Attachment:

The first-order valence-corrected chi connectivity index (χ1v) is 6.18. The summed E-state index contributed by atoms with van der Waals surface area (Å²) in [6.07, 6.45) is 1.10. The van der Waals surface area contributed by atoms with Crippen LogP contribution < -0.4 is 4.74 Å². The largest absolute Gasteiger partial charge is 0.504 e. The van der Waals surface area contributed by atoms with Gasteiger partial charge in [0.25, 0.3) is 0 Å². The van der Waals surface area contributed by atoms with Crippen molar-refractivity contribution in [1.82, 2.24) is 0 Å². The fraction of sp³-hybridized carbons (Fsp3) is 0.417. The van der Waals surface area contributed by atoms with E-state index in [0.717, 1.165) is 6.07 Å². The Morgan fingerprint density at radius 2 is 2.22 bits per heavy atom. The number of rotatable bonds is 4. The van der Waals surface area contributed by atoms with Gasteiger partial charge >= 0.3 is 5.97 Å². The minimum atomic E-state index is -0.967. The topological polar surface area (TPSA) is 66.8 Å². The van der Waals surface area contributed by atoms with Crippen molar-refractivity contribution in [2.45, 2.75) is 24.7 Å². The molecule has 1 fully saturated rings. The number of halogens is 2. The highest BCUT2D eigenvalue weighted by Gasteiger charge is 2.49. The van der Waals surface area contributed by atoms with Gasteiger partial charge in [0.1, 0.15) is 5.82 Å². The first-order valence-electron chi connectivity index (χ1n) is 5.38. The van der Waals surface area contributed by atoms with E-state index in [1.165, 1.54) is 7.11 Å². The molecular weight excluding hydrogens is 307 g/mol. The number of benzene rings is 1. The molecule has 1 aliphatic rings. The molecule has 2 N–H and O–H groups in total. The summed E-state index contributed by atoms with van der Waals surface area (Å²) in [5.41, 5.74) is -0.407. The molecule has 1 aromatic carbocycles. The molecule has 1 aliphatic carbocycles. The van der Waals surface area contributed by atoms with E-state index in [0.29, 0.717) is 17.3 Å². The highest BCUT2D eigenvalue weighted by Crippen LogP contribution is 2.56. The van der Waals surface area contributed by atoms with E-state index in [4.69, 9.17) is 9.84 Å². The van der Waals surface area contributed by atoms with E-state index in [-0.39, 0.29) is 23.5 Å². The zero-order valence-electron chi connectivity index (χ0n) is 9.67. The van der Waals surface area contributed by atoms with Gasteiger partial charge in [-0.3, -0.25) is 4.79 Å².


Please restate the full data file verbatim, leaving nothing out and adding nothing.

The first-order valence-corrected chi connectivity index (χ1v) is 6.18. The summed E-state index contributed by atoms with van der Waals surface area (Å²) in [6.07, 6.45) is 1.10. The van der Waals surface area contributed by atoms with Crippen LogP contribution < -0.4 is 4.74 Å². The largest absolute Gasteiger partial charge is 0.504 e. The van der Waals surface area contributed by atoms with Gasteiger partial charge in [0.25, 0.3) is 0 Å². The van der Waals surface area contributed by atoms with Crippen molar-refractivity contribution in [1.82, 2.24) is 0 Å². The fraction of sp³-hybridized carbons (Fsp3) is 0.417. The van der Waals surface area contributed by atoms with E-state index in [0.717, 1.165) is 6.07 Å². The Morgan fingerprint density at radius 2 is 2.22 bits per heavy atom. The number of rotatable bonds is 4. The van der Waals surface area contributed by atoms with Gasteiger partial charge >= 0.3 is 5.97 Å². The minimum atomic E-state index is -0.967. The topological polar surface area (TPSA) is 66.8 Å². The van der Waals surface area contributed by atoms with Crippen molar-refractivity contribution in [2.45, 2.75) is 24.7 Å². The molecule has 1 fully saturated rings. The number of halogens is 2. The highest BCUT2D eigenvalue weighted by Gasteiger charge is 2.49. The van der Waals surface area contributed by atoms with Gasteiger partial charge in [0.1, 0.15) is 5.82 Å². The first-order valence-electron chi connectivity index (χ1n) is 5.38. The van der Waals surface area contributed by atoms with E-state index in [1.165, 1.54) is 7.11 Å². The molecular weight excluding hydrogens is 307 g/mol. The number of benzene rings is 1. The molecule has 1 aliphatic rings. The molecule has 2 N–H and O–H groups in total. The summed E-state index contributed by atoms with van der Waals surface area (Å²) in [5.41, 5.74) is -0.407. The molecule has 1 aromatic carbocycles. The molecule has 1 aliphatic carbocycles. The van der Waals surface area contributed by atoms with E-state index in [0.29, 0.717) is 17.3 Å². The highest BCUT2D eigenvalue weighted by Crippen LogP contribution is 2.56. The van der Waals surface area contributed by atoms with E-state index in [4.69, 9.17) is 9.84 Å². The van der Waals surface area contributed by atoms with E-state index in [-0.39, 0.29) is 23.5 Å². The zero-order valence-electron chi connectivity index (χ0n) is 9.67. The van der Waals surface area contributed by atoms with Gasteiger partial charge in [-0.3, -0.25) is 4.79 Å².